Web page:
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  • Writer's pictureThe Bossy Bookworm

Review of Uncultured: A Memoir by Daniella Mestyanek Young

Young offers a brutally honest behind-the-scenes look at the systematic abuse she suffered in The Children of God cult and a front-row view of the misogyny and gaslighting she experienced in the military in this powerful memoir of resilience, reflection, and self-discovery.

Daniella Mestyanek Young grew up the daughter of high-ranking members of The Children of God cult in Brazil. Her mother was forced to marry the cult's leader when she was thirteen and worked as secretary for "The Family" for many years.

While in the cult, Daniella was physically, emotionally, and sexually abused, while being told these acts reflected God's love. She was not allowed to attend school.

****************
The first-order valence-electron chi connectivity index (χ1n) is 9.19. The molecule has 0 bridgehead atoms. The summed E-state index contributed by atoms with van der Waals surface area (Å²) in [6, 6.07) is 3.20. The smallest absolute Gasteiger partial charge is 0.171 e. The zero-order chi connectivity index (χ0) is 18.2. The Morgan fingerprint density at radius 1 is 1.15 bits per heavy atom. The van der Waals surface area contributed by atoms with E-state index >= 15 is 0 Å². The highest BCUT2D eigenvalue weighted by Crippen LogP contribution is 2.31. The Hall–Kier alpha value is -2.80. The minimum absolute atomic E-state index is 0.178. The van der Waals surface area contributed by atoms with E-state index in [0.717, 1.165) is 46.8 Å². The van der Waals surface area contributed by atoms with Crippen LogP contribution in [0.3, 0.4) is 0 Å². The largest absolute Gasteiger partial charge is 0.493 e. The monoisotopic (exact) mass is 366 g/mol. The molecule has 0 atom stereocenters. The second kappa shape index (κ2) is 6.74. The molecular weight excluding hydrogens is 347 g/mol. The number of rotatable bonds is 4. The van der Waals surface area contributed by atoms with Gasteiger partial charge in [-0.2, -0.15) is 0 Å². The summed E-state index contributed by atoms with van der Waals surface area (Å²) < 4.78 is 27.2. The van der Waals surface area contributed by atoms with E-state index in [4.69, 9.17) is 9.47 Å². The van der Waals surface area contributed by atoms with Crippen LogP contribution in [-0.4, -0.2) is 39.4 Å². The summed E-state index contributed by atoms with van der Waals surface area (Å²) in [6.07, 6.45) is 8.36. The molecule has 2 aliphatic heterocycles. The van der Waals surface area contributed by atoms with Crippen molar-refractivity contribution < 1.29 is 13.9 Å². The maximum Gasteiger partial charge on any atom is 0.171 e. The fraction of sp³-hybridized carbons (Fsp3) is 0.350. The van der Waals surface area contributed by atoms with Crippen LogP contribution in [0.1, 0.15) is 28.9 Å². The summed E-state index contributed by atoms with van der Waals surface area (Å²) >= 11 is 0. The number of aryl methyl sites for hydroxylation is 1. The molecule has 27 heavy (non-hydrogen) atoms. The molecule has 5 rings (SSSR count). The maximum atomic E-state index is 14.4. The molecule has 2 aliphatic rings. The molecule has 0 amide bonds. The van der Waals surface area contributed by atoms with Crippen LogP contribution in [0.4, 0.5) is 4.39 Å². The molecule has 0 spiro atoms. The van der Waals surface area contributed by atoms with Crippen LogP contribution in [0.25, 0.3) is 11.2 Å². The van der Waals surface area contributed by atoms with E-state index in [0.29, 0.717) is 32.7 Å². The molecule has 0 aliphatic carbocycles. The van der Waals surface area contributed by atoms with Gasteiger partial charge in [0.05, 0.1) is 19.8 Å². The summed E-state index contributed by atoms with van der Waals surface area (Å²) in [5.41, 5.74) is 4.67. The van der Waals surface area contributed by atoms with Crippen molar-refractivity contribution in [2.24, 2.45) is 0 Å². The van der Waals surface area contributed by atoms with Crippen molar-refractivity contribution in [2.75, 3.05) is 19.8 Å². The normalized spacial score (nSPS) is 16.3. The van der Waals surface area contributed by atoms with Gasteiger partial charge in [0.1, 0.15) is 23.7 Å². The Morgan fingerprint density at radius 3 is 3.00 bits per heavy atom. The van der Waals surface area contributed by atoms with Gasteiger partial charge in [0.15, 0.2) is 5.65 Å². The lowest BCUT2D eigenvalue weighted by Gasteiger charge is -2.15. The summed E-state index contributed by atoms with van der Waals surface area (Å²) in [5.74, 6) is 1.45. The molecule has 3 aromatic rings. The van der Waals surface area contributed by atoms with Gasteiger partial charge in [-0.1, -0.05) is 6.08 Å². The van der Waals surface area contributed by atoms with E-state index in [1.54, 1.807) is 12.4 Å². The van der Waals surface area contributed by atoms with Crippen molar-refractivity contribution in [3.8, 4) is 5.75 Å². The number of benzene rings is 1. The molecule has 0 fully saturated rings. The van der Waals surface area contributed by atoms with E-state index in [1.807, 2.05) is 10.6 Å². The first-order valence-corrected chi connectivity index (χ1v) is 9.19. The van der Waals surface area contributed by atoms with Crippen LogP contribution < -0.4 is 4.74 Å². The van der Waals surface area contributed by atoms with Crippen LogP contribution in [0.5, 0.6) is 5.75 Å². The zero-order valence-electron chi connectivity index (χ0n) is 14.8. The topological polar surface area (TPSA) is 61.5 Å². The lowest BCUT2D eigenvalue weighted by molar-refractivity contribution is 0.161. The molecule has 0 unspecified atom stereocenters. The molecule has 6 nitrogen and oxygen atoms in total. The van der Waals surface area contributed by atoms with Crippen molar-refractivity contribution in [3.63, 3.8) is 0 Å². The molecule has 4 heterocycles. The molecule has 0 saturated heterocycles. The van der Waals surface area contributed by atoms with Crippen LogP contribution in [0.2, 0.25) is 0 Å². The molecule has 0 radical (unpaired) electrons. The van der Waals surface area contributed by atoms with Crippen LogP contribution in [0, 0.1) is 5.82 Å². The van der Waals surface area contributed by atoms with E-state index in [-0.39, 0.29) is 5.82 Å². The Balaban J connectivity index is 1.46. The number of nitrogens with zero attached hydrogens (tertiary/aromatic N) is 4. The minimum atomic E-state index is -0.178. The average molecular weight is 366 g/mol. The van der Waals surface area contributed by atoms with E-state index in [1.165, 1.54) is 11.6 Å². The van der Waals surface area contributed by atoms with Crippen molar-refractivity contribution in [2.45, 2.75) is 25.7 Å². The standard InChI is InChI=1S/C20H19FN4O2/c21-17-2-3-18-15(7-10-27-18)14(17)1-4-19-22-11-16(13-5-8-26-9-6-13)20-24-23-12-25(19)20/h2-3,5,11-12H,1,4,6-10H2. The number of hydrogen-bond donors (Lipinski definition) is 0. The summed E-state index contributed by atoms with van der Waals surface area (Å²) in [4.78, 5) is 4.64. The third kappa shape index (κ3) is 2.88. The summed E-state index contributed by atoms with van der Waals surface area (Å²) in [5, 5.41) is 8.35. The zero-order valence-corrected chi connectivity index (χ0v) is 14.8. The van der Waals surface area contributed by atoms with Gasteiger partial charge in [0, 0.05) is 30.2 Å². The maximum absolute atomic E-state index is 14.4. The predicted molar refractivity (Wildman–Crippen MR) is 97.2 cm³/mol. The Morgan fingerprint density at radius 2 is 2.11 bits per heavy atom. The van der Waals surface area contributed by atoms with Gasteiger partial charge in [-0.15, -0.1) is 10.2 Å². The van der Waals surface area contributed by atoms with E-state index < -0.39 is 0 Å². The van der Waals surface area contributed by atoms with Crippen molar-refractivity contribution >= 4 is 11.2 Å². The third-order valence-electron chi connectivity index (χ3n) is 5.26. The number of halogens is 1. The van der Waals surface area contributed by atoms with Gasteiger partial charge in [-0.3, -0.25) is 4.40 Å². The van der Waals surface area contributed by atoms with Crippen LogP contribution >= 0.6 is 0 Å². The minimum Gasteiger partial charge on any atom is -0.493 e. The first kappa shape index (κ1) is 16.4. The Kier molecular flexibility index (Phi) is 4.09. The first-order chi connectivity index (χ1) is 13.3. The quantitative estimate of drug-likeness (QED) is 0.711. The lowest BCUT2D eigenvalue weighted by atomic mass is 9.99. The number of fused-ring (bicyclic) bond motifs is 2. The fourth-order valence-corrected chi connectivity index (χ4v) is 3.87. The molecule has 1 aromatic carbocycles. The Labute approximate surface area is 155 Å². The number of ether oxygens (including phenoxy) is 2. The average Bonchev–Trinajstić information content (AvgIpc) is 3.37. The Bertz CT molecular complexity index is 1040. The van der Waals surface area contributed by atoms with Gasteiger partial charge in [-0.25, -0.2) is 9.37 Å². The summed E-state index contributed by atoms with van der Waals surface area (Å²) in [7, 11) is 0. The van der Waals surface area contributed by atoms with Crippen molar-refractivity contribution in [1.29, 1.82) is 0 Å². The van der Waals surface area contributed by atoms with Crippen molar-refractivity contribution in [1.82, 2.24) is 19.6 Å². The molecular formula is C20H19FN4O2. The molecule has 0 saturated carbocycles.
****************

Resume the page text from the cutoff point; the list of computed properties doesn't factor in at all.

Young doesn't flinch away from sharing the grueling details of the generational abuse, hunger, male-dominated power structures, and various methods of deprivation that kept her and other cult members under control of the Uncles, as the group called the men in charge.

At age 15, after years of excruciating systematic suffering, Young escaped to Texas, enrolled in school, and made a new life for herself. After various naïve missteps during her entry into a more typical American life, she graduated and gravitated toward the armed forces in intelligence. She spent years fighting against destructive misogynistic power structures and making her way, struggling with mental health issues, and trying to establish an identity within a constrictive, gaslighting environment.

I'm fascinated by a peek into a secret scene, and cults and the military each fit the bill. Young's pain in both avenues is substantial and horrifying, and she is brutally honest. Yet Uncultured is primarily an affecting account of Young's impressive perseverance, hard-fought growth, personal reflections, and significant strength.

I received a prepublication edition of this book courtesy of St. Martin's Press and NetGalley.

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